comedies named after the theater where they were performed. When his oldest daughter, Shelley, was born with Down's syndrome in 1951, Rix refused the advice of doctors to put her away and forget about her and instead used his celebrity to promote charitable work. In 1980 he became secretary general of Mencap and became the organization's chairman in ’88. He was awarded a knighthood in 1986 and was elevated to the House of Lords in ’92. He spoke regularly on mental health issues in the House of Lords, voicing his frustration that he was unable to do more for his daughter, who died in 2005. Sir Brian died in London, England on August 20, 2016.Matt Roberts
(38) guitarist, a founding member of the rock band 3 Doors Down. Roberts helped to found the band with vocalist Brad Arnold and bassist Todd Harrell, all natives of Escatawpa, Mississippi. The band’s biggest hit was the 2000 song “Kryptonite,” nominated for a Grammy Award. Roberts left 3 Doors Down in 2012 for health reasons. He was in West Bend, Wisconsin to perform at a benefit. When someone called authorities to report an unconscious man in a hotel hallway, police and firefighters found Roberts dead, on August 20, 2016.Morton Schindel
(98) Oscar-nominated filmmaker who developed a technique to transform illustrations from children’s books into moving images for films. Schindel’s filmmaking technique involved using cameras to make original artwork from books move across the screen. It was used in the 1973 film Where the Wild Things Are,
based on Maurice Sendak’s children’s book of the same title. Schindel produced more than 300 movies and 450 recordings. In 1986 he received an Oscar nomination for Doctor De Soto,
based on the children’s book by William Steig. Schindel died in Weston, Connecticut on August 20, 2016.James Woolley
(49) former Nine Inch Nails keyboardist who played with the industrial rock band from 1991–94. Woolley was part of the band in 1991 when the group recorded its album The Downward Spiral.
He died in Los Angeles, California of injuries he suffered after falling from a ladder, on August 14, 2016.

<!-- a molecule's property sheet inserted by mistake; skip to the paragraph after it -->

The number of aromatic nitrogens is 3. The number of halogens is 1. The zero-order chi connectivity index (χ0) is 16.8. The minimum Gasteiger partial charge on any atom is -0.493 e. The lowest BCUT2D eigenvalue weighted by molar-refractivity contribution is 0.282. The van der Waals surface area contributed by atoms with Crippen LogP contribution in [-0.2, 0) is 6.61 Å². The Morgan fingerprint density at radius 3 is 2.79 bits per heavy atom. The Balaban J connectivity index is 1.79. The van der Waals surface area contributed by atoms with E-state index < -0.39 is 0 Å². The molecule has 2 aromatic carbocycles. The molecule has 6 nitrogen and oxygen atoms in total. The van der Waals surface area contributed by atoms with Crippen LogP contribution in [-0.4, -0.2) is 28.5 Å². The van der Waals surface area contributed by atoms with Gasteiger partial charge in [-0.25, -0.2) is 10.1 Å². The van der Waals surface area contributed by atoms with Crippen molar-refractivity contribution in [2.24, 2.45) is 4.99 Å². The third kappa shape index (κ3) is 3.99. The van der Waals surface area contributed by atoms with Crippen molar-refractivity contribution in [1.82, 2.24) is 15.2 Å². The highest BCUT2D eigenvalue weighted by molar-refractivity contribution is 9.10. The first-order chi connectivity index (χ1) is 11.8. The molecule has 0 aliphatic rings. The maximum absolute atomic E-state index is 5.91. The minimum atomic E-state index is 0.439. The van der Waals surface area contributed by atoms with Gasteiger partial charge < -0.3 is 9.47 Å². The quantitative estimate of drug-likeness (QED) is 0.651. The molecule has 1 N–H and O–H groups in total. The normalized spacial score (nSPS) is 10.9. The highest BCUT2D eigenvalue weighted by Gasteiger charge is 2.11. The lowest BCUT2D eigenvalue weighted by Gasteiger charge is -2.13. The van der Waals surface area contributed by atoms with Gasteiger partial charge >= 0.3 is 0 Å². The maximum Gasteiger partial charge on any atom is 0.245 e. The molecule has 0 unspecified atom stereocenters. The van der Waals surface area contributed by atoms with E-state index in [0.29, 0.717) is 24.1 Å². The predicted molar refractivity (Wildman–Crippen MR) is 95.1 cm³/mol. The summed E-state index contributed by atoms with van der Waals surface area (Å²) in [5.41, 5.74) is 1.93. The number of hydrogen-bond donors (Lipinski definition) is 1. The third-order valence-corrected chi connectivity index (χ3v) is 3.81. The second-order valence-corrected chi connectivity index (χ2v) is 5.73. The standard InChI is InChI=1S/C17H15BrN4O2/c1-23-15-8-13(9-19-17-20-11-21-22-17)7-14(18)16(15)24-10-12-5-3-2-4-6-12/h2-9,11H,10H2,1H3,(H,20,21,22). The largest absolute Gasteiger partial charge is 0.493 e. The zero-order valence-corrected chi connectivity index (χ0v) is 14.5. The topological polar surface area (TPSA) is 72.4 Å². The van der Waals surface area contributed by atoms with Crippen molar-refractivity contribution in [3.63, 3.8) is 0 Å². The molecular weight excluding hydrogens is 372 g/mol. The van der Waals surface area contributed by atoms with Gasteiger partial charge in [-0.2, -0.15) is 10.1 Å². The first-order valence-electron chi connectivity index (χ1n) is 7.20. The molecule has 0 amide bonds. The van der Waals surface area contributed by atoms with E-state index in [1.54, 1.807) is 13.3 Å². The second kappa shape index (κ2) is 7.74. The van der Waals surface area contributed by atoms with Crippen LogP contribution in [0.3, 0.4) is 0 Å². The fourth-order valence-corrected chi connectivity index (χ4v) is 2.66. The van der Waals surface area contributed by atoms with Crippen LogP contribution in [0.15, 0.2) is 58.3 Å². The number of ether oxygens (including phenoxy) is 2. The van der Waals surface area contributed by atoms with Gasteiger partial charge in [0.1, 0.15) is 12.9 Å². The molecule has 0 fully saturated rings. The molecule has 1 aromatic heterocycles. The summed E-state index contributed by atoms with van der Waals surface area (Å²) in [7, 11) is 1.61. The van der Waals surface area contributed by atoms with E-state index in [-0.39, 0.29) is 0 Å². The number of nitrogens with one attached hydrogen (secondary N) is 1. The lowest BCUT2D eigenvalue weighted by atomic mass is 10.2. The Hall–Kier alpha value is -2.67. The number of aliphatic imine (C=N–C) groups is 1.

Politics and MilitaryMarion Christopher Barry
(36) son of late District of Columbia Mayor Marion Barry. The elder Barry served four terms as mayor of the US capital before representing the poorest section of the city on the DC Council during the last 10 years of his life. He died in November 2014. Marion C. Barry unsuccessfully ran for his late father's seat on the DC Council in a special election in 2015. He also ran a small construction business. He died of a drug overdose in Washington, DC on August 14, 2016.Jim Bennett
(76) one-time journalist who covered civil rights protests in Birmingham in the ‘60s. Working for the now-defunct Birmingham Post-Herald,
Bennett was there when the city's public safety commissioner, Eugene (“Bull”) Connor, had firefighters turn their hoses on young black demonstrators in 1963. Bennet later entered politics and became Alabama’s longest-serving secretary of state. He spent more than 30 years in the State Legislature or Cabinet-level agencies. He died of cancer in Birmingham, Alabama on August 17, 2016.John McLaughlin
(89) conservative political commentator and host of the namesake long-running TV show that pioneered hollering-heads discussions of Washington politics. Since its debut in April 1982, The McLaughlin Group
upended the soft-spoken and nonconfrontational style of shows such as Washington Week in Review
and Agronsky & Co.
with a raucous format that largely dispensed with politicians. It instead featured journalists quizzing, talking over, and sometimes insulting one another. In recent years the show billed itself as “The American Original”—a nod to all the shows that copied its format. A former Roman Catholic priest, McLaughlin died in Washington, DC after missing the taping for last weekend’s show—his first absence in the series’ 34 years, on August 16, 2016.Joseph Palaia